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Measurements and modelling of evapotransiration to assess agricultural water productivity in basins with changing land use patterns : a case study in the São Francisco River basin, Brazil

  • de Castro Teixeira, A.H.
Publication Date
Jan 01, 2008
Wageningen University and Researchcenter Publications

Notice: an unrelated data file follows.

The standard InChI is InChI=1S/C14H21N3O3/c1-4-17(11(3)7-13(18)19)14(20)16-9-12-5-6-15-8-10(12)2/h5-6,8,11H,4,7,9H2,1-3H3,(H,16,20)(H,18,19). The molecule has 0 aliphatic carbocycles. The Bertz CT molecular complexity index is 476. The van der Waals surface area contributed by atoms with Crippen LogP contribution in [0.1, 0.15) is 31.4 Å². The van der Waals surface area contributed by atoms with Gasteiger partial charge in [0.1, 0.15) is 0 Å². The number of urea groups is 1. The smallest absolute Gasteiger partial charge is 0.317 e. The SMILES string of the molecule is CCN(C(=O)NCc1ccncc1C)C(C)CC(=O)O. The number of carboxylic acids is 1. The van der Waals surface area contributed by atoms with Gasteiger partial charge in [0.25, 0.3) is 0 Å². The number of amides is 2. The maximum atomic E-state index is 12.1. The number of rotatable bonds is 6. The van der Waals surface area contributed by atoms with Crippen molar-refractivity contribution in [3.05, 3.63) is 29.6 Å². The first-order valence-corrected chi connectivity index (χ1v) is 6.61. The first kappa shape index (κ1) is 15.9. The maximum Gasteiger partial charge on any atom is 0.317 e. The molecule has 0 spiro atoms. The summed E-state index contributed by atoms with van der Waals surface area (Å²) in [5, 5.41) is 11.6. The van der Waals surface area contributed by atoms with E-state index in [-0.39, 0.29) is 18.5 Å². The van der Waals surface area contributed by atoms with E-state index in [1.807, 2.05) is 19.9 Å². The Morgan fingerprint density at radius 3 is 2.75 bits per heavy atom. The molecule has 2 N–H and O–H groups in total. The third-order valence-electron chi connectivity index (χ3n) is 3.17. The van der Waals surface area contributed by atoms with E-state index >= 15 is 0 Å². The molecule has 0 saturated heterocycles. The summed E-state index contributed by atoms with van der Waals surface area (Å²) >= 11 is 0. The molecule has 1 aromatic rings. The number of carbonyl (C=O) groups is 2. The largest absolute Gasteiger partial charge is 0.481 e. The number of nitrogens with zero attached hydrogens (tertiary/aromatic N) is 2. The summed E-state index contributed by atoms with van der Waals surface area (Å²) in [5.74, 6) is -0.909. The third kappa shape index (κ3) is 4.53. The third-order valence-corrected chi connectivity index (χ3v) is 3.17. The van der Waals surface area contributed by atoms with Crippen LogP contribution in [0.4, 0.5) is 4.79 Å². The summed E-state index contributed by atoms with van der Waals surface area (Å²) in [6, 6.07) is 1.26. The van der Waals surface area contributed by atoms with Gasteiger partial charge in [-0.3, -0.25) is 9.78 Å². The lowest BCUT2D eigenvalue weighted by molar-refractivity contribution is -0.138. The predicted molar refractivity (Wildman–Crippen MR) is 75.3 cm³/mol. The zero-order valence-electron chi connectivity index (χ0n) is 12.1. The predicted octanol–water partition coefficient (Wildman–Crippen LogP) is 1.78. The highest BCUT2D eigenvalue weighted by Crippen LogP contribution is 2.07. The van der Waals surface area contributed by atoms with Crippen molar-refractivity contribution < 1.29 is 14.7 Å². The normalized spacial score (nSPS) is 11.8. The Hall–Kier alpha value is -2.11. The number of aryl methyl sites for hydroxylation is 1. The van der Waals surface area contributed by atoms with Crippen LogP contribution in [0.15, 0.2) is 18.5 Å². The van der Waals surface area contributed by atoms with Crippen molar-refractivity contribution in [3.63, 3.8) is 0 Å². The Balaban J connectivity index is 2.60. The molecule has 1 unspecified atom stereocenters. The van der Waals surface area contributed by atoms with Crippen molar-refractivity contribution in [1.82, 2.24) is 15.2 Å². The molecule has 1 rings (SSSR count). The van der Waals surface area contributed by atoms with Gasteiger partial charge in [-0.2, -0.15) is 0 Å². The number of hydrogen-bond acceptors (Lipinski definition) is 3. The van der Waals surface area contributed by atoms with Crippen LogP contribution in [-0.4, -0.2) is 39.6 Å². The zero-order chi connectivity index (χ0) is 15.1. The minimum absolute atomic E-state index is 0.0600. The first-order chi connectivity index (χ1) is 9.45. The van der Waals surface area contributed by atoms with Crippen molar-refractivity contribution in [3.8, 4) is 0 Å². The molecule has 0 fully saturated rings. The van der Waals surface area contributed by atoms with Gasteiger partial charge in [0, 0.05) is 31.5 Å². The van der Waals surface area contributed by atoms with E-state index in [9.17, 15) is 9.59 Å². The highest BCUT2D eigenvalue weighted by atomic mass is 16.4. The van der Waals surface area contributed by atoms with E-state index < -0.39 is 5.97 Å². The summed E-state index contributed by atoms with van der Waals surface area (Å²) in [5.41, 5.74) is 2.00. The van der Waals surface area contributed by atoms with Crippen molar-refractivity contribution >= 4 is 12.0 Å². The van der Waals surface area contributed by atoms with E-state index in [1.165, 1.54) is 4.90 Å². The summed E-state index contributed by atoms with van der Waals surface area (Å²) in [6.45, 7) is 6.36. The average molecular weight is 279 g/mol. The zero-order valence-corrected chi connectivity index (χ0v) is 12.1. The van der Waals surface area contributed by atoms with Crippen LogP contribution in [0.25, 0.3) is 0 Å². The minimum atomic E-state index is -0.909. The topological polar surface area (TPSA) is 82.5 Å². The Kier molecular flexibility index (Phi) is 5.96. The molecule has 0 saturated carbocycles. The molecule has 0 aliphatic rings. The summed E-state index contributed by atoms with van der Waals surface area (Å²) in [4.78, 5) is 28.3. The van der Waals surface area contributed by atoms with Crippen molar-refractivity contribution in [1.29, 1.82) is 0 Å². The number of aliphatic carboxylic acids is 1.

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Key words: Vineyards, mango, energy balance, evapotranspiration, water productivity, Bowen ratio, eddy correlation, water balance, natural vegetation, latent heat flux, sensible heat flux, biomass, water productivity, remote sensing, water management..The São Francisco River basin in Brazil is marked by socio-eco¬nomic disparities and environmental vulnerabilities. Water managers in the semi-arid region of the basin are faced with several challenges, such as competition among different water user groups, local over-exploitation of aquifers, climate and land use changes, non-source pollution, erosion, and sedimentation. Water policy makers have to work out strategies for integrated water management, which rely on a proper knowledge base of the physical conditions encountered in the basin. The intensification of horticulture in the semi-arid north-eastern region of Brazil replaces natural vegetation (i.e. caatinga) by irrigated fruit crops. A proper knowledge of the water balance from these different agro-ecosystems is an essential pre-requisite for sound water resources planning in the basin context.Because of the importance of agricultural water management practices on basin hydrology, daily and seasonal actual evapotranspiration were measured in irrigated crops, along with experimental data collection over caatinga. Advanced radiation and energy balance measurements were conducted using the Bowen ratio and eddy correlation energy balance methods. Remote sensing algorithms are potentially suitable for the extrapolation of these local fluxes on a regional scale, and the opportunities of these tools were investigated.The key crop water parameters identified from this data set included actual evapotranspiration, actual transpiration, actual soil evaporation, evaporative fractions, aerodynamic resistances, surface resistances, crop coefficients, percolation fluxes and water productivity. The energy balance measurements on the irrigated fields revealed high evaporative fractions, which pointed out that soils are very wet and that a large majority of the net available energy is converted into latent heat flux. The average crop water consumption in wine grape were found to be 478 mm per growing season, while table grapes show 373 mm per growing season. The seasonal accumulated values for mango orchards were typically 1419 mm. On average the caatinga natural ecosystem evapotranspirated only 533 mm yr-1. The irrigation induced an incremental evapotranspiration of 2.2 mm d-1 or 8,030 m3 ha-1 yr-1. The water balances revealed that systematic over-irrigation is a common practice and that a continuous deep percolation flux occurs. The detailed results allowed expressing water consumption into specific bio-physical parameters, rather than only into more generic crop coefficients that lump together several individual crop water parameters. The stomata of irrigated crops seem to respond very tightly to atmospheric vapour pressure deficit while natural vegetation responds to the rainfall regime.The field results have been used further to calibrate and validate an existing remote sensing algorithm for the estimation of spatially distributed energy balance fluxes: the Surface Energy Balance Algorithm for Land (SEBAL). It was shown that it is required to apply the hot and cold pixel calibration for every individual image. A generic solution for the internal calibration of the sensible heat flux through the linear relationship between surface radiation temperature and vertical air temperature differences adjacent to the land surface could not be found. For daily scale, the values of the instantaneous evaporative fraction needed to be adjusted. The difference between field measurements and SEBAL was 4.4 % and 0.6% for natural vegetation and irrigated mango orchard, respectively, for annual scale.Further to the estimate of depleted water volumes in irrigated horticulture, it was investigated whether the incremental evapotranspiration values are productive. After calibration, the SEBAL algorithm was applied to determine regional scale evapotranspiration and biomass production. The remote sensing tools shows spatial variation of crop water productivity values and detects regions and farms where water can be saved. The net water withdrawal in the Low-Middle São Francisco River basin was also estimated. The biophysical water productivity based on actual evapotranspiration appeared to be around 0.90 L m-3, 2.80 kg m-3 and 3.4 kg m-3 for respectively wine grapes, table grapes, and mangos. The economic water productivities indicated that irrigated fruit crops have around 20 times more value per unit water consumed than irrigated arable crops.The area with fruit crops in the semi-arid region of the Low-Middle São Francisco River basin are expanding mainly with vineyards and mango orchards. The crop water consumption is high due to over-irrigation together with high thermal availability. The water is, however, productively used and creates a boost for the rural economy. The drawback is that agricultural drainage can adversely affect the water quality, and this requires a lower irrigation supply in the near-future. Knowledge of spatially variable actual evapotranspiration can help to optimize the necessary reduction in irrigation supplies.

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